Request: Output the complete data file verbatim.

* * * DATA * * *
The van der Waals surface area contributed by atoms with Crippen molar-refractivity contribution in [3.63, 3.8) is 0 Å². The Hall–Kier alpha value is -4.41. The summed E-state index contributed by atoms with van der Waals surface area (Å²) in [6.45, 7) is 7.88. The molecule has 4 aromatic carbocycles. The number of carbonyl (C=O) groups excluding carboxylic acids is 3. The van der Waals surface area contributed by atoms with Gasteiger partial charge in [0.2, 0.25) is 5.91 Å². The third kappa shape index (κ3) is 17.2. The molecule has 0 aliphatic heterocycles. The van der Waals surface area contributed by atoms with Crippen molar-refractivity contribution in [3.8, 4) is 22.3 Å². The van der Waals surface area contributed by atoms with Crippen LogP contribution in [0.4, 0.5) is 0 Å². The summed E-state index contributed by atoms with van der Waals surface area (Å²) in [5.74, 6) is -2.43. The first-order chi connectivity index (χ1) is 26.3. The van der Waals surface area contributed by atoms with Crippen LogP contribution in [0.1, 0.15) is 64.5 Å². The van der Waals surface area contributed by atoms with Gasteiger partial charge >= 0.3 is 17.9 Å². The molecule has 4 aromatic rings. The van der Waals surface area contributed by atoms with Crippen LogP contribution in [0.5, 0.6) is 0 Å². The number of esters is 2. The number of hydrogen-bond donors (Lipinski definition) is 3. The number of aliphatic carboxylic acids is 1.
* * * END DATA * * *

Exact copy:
The van der Waals surface area contributed by atoms with Crippen molar-refractivity contribution in [3.63, 3.8) is 0 Å². The Hall–Kier alpha value is -4.41. The summed E-state index contributed by atoms with van der Waals surface area (Å²) in [6.45, 7) is 7.88. The molecule has 4 aromatic carbocycles. The number of carbonyl (C=O) groups excluding carboxylic acids is 3. The van der Waals surface area contributed by atoms with Gasteiger partial charge in [0.2, 0.25) is 5.91 Å². The third kappa shape index (κ3) is 17.2. The molecule has 0 aliphatic heterocycles. The van der Waals surface area contributed by atoms with Crippen molar-refractivity contribution in [3.8, 4) is 22.3 Å². The van der Waals surface area contributed by atoms with Crippen LogP contribution in [0.4, 0.5) is 0 Å². The summed E-state index contributed by atoms with van der Waals surface area (Å²) in [5.74, 6) is -2.43. The first-order chi connectivity index (χ1) is 26.3. The van der Waals surface area contributed by atoms with Crippen LogP contribution in [0.1, 0.15) is 64.5 Å². The van der Waals surface area contributed by atoms with Gasteiger partial charge >= 0.3 is 17.9 Å². The molecule has 4 aromatic rings. The van der Waals surface area contributed by atoms with Crippen LogP contribution in [0.5, 0.6) is 0 Å². The number of esters is 2. The number of hydrogen-bond donors (Lipinski definition) is 3. The number of aliphatic carboxylic acids is 1.